Aconcaguas raging storm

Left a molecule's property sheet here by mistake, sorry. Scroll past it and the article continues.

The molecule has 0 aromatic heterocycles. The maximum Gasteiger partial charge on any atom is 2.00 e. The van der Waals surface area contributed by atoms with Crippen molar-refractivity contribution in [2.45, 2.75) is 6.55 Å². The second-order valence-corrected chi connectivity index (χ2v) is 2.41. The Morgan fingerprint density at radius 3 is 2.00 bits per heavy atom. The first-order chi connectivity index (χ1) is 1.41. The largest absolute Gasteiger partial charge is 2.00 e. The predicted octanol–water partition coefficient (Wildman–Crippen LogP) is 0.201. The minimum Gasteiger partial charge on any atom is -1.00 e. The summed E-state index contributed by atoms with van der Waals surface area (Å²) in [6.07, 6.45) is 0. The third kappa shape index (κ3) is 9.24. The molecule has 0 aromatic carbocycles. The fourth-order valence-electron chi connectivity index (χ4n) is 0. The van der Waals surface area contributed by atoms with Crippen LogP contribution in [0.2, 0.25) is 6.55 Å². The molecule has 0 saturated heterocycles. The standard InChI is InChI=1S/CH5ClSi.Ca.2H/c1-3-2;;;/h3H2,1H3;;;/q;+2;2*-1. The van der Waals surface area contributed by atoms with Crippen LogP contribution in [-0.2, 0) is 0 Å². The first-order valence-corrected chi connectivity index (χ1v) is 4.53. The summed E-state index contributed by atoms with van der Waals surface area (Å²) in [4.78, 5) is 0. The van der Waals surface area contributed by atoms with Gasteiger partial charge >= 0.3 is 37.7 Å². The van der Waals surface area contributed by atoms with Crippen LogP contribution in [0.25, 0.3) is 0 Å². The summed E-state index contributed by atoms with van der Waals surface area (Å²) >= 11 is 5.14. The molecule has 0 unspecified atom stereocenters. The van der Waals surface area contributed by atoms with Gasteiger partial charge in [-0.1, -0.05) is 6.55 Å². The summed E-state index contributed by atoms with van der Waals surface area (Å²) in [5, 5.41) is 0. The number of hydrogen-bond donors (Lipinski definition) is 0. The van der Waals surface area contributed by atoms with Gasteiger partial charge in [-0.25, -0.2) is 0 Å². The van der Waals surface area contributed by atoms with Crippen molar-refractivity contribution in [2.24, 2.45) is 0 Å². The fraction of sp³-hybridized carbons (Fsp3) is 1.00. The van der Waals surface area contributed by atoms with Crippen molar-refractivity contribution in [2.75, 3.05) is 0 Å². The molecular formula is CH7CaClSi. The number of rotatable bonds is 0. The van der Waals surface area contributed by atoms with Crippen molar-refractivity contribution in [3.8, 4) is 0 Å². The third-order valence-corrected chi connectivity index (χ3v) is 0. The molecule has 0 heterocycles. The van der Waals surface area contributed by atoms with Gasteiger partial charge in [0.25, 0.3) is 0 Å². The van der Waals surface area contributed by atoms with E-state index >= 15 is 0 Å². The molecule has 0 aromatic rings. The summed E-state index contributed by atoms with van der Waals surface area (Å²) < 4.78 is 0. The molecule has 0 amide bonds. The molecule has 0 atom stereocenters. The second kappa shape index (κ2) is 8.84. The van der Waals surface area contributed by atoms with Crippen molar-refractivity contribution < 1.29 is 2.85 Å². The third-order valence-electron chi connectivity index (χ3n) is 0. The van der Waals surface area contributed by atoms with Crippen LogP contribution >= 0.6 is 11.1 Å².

Setting out from basecamp and carrying 35kgs in full expedition load ,my pack laid down with food, stoves ,gas , tent along with my personal gear that i would need against the element ahead, i felt as if there was a small car in my back. With Millie leading the team the objective was to reach 5000 meters. It wasn’t long into the climb that the days climb was not going to be comfortable as by now temperatures were driven down to freezing with the driving winds. Very soon it was clear to see that my team mates one by one were starting to feel the exposure to the elements that are all to common in high altitude mountaineering. With there pace dropping to snails pace this was slowing turning into a painful grind to camp one. Seven hours later we all arrive at 5000 meters and the wind torn expressions on my team mates faces said it all, they clearly were out of there depth in the grip of Aconcaguas raging storm. With winds now at 75kph and having never set up tents before it was left to myself and the guides to make camp, shivering and shaking my team mates climbed in. After a punishing night of the storm and little or no sleep it was decided by the team to ride it out for a second night which proved even more severe as now winds were gusting 90kph and a wind chill of -20 made for a very unpleasant first time expedition environment for my team mates. Ming my tent mate showed strong signs of altitude sickness and on testing by myself and Millie his blood oxygen saturation levels showed 46 and a racing pulse of 80bpm at rest ,he was clearly in great distress and needed to improve quickly or get down in altitude. He did reluctantly admit to not drinking enough water “which is a must at altitude to combats the severe effect of cerebral oedema ,simply the brain swelling at high altitude”. With the storm still raging and with a large water intake he stabilised and safe sat out the night. Early the next morning with winds dwindling slightly ,Punch drunk from the ordeal a sobering reality was setting in with my team mates that maybe just maybe Aconcagua & the war that lay ahead was just a set to far, with that they made a request to Millie to abandon the expedition and return to basecamp and possibly the warm vineyards of Mendoza was a more promising prospect. I could not but be sympathetic to there genuine concerns i was again puzzled as to why companies expose non experienced people to the high altitude mountain that without doubt require a life time of skilful preparation in order to survive… I can only presume it’s the greed of the little green man alas at the risk of the unprepared life…An all to common reality of commercial climbing. So what now did the future hold for the might of Aconcagua and myself were we to dance again. Expedition ” Not knowing what lays ahead sometimes maybe that’s the greatest adventure”. Jason